“Never heard of them, we only sell Marlboros and Camels,” says the gruff guy behind the counter.
“Oh, yes, I forgot that they only sell them in China,” smiles Dashan. Then, rather desperately, he adds “That’s where I live you know! I’m a big star there!”
“That must be very nice for you,” sighs the cigarette seller.
“Anyway, must be going, zaijian! Ooops, I must have been in China for too long, I mean goodbye!” Dashan grins and skips away.
“Who was that?” asks another customer.
“It’s that fucking Mark Rowswell again,” spits the cigarette seller, “He’s been saying the same thing every day for the last three years.”
Pleased at his display at the cigarette kiosk, Dashan decides to follow his success at the food court in the basement of the Eaton Shopping Centre on Yonge Street. On his way, he spots a couple of Oriental appearance walking past, and nearly collapses in excitement when he sees the lady catching his eye and approaching him. Unfortunately, they only want to know the way to the CN Tower, and not ask for his autograph. Undeterred, Dashan heads on.
A fairly large crowd is gathered outside the Singapore Sam’s stall in the Eaton Centre Food Court. Using the skills he learned in Beijing, Dashan slips into the crowd and pushes his way to the way to the front. He spots a young teenager about to order beef noodles, and stops her before she can do so.
“Hey there!” shouts Dashan amiably to the bemused teenager, who looks like she is about to shout for the police. “I see you’re about to order the beef noodles! In China, they are known as niu rou mian, or rather: cow meat noodles. However, in China, the main meat is pork, although chick…”
“Please go away and don’t hurt me,” cries the girl, “You can take my money but just go!”
“…China has a history of 5000 years, and the language reflects that. Ru xiang sui su is a saying meaning when in Rome…”
“Please… please, leave me alone.”
“Hangzhou meanwhile is known for it’s beautiful West Lake, and Suzhou for it’s many…”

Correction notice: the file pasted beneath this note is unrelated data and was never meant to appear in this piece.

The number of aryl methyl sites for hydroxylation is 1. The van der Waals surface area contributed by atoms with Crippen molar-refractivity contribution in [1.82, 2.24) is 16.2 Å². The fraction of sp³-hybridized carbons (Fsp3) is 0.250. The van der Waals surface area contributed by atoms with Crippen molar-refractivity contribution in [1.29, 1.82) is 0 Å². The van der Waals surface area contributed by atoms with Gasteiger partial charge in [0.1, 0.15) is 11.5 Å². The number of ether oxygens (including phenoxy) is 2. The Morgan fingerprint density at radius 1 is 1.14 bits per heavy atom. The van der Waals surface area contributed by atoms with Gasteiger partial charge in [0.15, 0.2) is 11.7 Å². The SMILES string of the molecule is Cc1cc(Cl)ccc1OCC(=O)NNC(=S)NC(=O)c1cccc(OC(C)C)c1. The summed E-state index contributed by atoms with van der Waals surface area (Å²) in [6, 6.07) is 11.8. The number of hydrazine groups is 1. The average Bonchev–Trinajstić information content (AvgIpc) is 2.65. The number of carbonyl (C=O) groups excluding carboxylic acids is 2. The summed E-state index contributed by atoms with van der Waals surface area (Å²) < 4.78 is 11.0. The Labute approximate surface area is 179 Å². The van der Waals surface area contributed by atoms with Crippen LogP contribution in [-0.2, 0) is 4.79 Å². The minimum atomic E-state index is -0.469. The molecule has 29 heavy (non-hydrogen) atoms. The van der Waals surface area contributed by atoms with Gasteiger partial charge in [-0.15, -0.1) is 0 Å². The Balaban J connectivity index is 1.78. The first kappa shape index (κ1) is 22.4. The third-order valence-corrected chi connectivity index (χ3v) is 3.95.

“THAT’S ENOUGH ROWSWELL! NOW GET OUT!”
The burly manager of Singapore Sam’s has finally spotted the disturbance Dashan has been causing, and emerges from behind the counter with a substantially large meat cleaver. As Dashan runs away, the manager picks up a pile of leaflets left behind, and throws them at Dashan’s head.
“AND TAKE YOUR ELECTRONIC DICTIONARY LEAFLETS WITH YOU!”
It has been an exhausting day. After the trials and tribulations of the cruel Canadian day, Dashan has returned to the comfort of his propaganda decorated bedroom, and weeps beneath his embroidered cushions of Tiananmen Square. Only here, beneath the cheap certificates proclaiming him to be one of the “Ten Most Friendliest Foreigners in Beijing Haidian District: 1991″, does he feel any of the respect so rightfully deserved to him. Don’t these people understand how well he speaks Mandarin? He didn’t run all the way to China and became a star so that he could be treated the same way as the bigger boys used to treat him at school! The fucking laowai bastards!
Dashan considers watching his favourite film Red Dawn again on DVD to cheer himself up, but is interrupted by the welcome sound of Mrs. Dashan returning home. At last: a friendly face. The Dashans darken the lights, slip off their clothes, and play a little romantic music. However, something is wrong…
Dashan whimpers disappointingly. “It’s no good honey, I just can’t…”
“What’s wrong cutie?” Asks Mrs Dashan in a sweet voice. “Do you need me to get out the hand pump and the CO2 cartridges again?”
Dashan shakes his head. “No. I need more than that. You know what I need.”
“NO! You promised me that last time would be the last time! It’s not normal Mark!”
“PLEASE baby, do it for me,” pleads Dashan.
With a sigh of defeat, Mrs Dashan grunts in agreement and reaches down to the special box kept beneath the Rowswell family bed. Five minutes later, Dashan – dressed in a monkey costume with a hole cut away around the ringpiece – is being fucked up the arse by Mrs Dashan with a seven inch strap-on dildo and a rubber mask of Hu Jintao. Nearby, Dashan’s personal recording of The East is Red blares out again from the Chairman Mao alarm clock.
Mark has never been so happy.